News / Middle East

    US-Turkish Tensions Escalate Over Syrian Kurds

    FILE - Kurdish People's Protection Units (YPG) fighters take up positions inside a damaged building in al-Vilat al-Homor neighborhood in Hasaka city, Syria.
    FILE - Kurdish People's Protection Units (YPG) fighters take up positions inside a damaged building in al-Vilat al-Homor neighborhood in Hasaka city, Syria.
    Dorian Jones

    Turkey shelled Kurdish forces advancing in northern Syrian for a fourth day Tuesday, despite calls from Western allies to stop. Damascus has also condemned Turkey's military actions in Aleppo, calling the shelling a violation of Syria's sovereignty and asking the U.N. Security Council to step in.

    Ankara, however, appears determined to continue targeting Kurdish YPG militia.

    Russia is set to raise the issue Tuesday with the U.N. — a move dismissed by Turkish Prime Minister Ahmet Davutoglu.

    "What an attitude!" he said, adding that Russia is bombing hospitals and schools, and then turning around and referring Turkey to the Security Council to address border security.

    FILE - Turkish Prime Minister Ahmet DavutogluFILE - Turkish Prime Minister Ahmet Davutoglu
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    FILE - Turkish Prime Minister Ahmet Davutoglu
    FILE - Turkish Prime Minister Ahmet Davutoglu

    The Turkish prime minister also repeated his threat against the Syrian Kurds.

    "We will do what is necessary if they continue to advance," he warned.

    The YPG militia is moving ahead with its westward advance to link up with a Syrian Kurdish canton.

    A senior Turkish official, speaking on condition of anonymity, said the shelling is in retaliation for attacks by the Syrian Kurdish group. However, the official could not give any photographic evidence of the attacks, or say when and where they occurred.

    Ankara accuses the YPG of being an extension of the PKK rebel group that is operating inside Turkey.  Kadri Gursel, a political columnist for the Al-Monitor website, said Ankara is becoming isolated from its allies over their support of the YPG and its political wing, the PYD.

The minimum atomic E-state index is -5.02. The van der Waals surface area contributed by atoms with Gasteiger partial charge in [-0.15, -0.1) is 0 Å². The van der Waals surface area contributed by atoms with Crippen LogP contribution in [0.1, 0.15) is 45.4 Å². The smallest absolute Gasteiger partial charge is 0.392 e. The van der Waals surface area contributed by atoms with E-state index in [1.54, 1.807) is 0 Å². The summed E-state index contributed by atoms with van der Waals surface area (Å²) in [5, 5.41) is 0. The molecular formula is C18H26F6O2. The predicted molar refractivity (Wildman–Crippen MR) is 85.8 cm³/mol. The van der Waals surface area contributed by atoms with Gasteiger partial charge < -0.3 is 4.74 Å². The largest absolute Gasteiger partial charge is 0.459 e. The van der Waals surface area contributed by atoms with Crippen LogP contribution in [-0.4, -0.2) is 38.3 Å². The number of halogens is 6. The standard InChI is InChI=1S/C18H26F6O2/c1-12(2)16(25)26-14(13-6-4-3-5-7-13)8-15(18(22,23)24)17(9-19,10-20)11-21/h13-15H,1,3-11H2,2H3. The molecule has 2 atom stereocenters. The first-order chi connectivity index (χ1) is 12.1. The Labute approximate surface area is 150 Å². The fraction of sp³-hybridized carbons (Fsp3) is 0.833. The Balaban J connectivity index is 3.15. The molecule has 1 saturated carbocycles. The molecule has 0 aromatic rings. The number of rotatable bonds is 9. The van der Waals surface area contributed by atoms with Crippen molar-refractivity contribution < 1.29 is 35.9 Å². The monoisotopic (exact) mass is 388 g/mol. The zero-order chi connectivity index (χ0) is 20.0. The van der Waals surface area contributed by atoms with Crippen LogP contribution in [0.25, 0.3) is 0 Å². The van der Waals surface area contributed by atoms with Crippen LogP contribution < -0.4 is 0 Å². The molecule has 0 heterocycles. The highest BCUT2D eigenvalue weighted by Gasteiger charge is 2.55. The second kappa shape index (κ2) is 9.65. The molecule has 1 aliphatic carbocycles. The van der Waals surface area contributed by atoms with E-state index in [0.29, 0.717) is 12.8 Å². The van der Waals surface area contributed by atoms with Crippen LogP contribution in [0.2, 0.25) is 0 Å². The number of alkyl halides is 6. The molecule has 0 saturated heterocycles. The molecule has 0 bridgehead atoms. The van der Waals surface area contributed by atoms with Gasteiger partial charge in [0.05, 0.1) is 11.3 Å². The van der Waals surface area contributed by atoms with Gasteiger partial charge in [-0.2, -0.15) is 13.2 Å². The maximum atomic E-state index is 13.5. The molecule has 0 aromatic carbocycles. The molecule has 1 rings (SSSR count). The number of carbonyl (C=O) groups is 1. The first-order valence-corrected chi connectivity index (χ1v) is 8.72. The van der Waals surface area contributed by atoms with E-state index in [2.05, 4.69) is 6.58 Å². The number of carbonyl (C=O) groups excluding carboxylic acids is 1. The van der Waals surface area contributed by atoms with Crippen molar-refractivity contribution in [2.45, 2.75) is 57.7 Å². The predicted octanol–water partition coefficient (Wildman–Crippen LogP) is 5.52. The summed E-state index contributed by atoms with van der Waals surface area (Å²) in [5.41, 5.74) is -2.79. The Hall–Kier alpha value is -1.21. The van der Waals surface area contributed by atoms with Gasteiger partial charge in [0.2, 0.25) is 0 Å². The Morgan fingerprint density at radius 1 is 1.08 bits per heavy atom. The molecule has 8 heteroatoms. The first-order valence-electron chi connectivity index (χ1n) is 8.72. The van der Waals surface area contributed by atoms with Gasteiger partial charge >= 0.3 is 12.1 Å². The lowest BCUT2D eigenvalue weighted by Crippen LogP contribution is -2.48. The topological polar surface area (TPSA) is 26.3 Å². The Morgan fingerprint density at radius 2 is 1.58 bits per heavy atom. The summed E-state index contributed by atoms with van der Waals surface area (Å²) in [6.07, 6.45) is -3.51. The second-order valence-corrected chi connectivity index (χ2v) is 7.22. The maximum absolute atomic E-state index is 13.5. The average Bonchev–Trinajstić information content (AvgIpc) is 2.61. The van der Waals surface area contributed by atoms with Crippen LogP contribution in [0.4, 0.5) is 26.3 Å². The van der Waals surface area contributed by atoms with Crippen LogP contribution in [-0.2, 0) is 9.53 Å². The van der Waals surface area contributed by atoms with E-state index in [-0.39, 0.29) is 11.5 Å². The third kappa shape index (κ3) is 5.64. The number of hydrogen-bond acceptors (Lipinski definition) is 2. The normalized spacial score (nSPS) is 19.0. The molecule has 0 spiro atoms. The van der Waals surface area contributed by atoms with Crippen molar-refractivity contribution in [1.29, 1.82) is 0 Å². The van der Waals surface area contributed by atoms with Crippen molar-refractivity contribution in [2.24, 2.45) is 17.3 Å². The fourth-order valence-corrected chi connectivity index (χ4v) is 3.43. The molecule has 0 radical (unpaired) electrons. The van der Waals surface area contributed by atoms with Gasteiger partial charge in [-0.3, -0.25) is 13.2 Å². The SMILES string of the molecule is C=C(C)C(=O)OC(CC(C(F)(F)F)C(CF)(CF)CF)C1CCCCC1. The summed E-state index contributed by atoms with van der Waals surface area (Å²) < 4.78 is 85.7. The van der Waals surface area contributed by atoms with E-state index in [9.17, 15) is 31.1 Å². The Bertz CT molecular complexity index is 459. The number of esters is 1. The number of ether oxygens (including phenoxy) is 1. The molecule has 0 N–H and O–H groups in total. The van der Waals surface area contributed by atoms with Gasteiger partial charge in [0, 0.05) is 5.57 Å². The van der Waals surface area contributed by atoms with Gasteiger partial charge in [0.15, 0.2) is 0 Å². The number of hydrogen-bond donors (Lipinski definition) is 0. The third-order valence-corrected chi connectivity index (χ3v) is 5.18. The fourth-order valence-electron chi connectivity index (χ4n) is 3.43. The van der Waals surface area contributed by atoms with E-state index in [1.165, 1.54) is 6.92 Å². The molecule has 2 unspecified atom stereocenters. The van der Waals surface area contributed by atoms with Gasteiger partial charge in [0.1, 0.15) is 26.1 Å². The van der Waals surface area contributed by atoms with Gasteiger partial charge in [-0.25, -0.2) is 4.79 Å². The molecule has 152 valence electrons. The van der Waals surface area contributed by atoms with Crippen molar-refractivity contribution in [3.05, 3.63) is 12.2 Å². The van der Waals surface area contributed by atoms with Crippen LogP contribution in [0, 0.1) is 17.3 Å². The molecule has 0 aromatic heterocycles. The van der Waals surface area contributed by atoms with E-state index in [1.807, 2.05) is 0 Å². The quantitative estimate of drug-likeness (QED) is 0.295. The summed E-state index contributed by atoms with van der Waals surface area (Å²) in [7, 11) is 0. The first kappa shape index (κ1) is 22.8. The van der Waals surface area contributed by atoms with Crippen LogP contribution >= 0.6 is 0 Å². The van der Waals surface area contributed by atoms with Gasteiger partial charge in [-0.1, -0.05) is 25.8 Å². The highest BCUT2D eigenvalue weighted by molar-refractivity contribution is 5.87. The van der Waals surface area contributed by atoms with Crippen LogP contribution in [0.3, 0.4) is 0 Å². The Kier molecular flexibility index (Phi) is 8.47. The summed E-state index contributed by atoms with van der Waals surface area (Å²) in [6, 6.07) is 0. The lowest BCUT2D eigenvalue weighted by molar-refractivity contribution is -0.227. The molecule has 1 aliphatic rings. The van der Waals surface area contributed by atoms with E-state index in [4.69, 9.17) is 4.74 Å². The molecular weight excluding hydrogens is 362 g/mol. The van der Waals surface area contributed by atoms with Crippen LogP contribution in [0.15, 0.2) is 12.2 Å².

"The West, in general, sees the PYD as a reliable ally in the fight on ISIS,” Gursel said, using an acronym for Islamic State. “Ankara seeing the PYD as more of a threat than ISIS is a very, very problematic outlook; this is a totally upside-down approach."

    ‘Them or us’

    Ankara's relations with Washington, which has conducted airstrikes in support of the YPG, are becoming particularly strained. Turkish officials say U.S. weapons given to the Syrian Kurds have ended up in PKK hands. Washington denies arming the YPG.

    Late last month, the U.S. State Department official coordinating the global effort against Islamic State, Brett McGurk, traveled to the Syrian town of Kobani, where he met with PYD and YPG members.  Following that meeting, Turkish President Recep Tayyip Erdogan said Washington must choose between Turkey and the PYD as its partner.

    Still, the dispute over the Syrian Kurds is unlikely to lead to a complete rupture between the U.S. and Turkey, said international relations expert Soli Ozel.

    "The Turkish challenge — it's either them or us — and the American response — it's both of you and we will continue with the PYD — under normal circumstances would create a severe diplomatic crisis,” Ozel said. “But Turkey does need the United States, and [on] the issue of the PYD, it's quite evident the U.S. will not change its ways and Turkey will not change its ways."

    Pro-government media in Turkey are calling for U.S. forces to be barred from using Turkish air bases for its airstrikes against Islamic State. So far, however, Ankara has resisted calls for any sanctions against Washington.

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    Comment Sorting
    Comments
         
    by: Re
    February 17, 2016 3:51 PM
    What can you expect from a developing country as Turkey?一A third-world government trying to dominate the ME. What a big mistake to have let Turkey into NATO. Because of this, I've become a staunch admirer of President Putin. Can you trust Obama or Hillary..?

    by: Moses608 from: Kenya
    February 17, 2016 5:57 AM
    In this one particular case you can't trust Turkey.Turkey should not be at war with that KURDS at this crucial moment.

    by: Igor from: Russia
    February 17, 2016 4:48 AM
    Turkey is only exploiting NATO and the US to serve its dirty goals. It is an irresponsible member of NATO. Turkey may drag NATO to destruction one day with its mad ambition.

    by: Anonymous
    February 17, 2016 1:07 AM
    Turkey = ISIS

    Turkey is supporting ISIS and AQ in Syria and Iraq.

    Of course, Turkey is becoming an increasingly unreliable partner for its allies, and it's getting worse day by day.

    Turkey is not a US ally anymore, Turkey is providing ideological and monetary help to ISIS and AQ.

    Even the notation of "same interests but not allies" is ridiculous about Turkey now. Not only Turkey is not a US ally, Turkey's interests are not the same as the US anymore.

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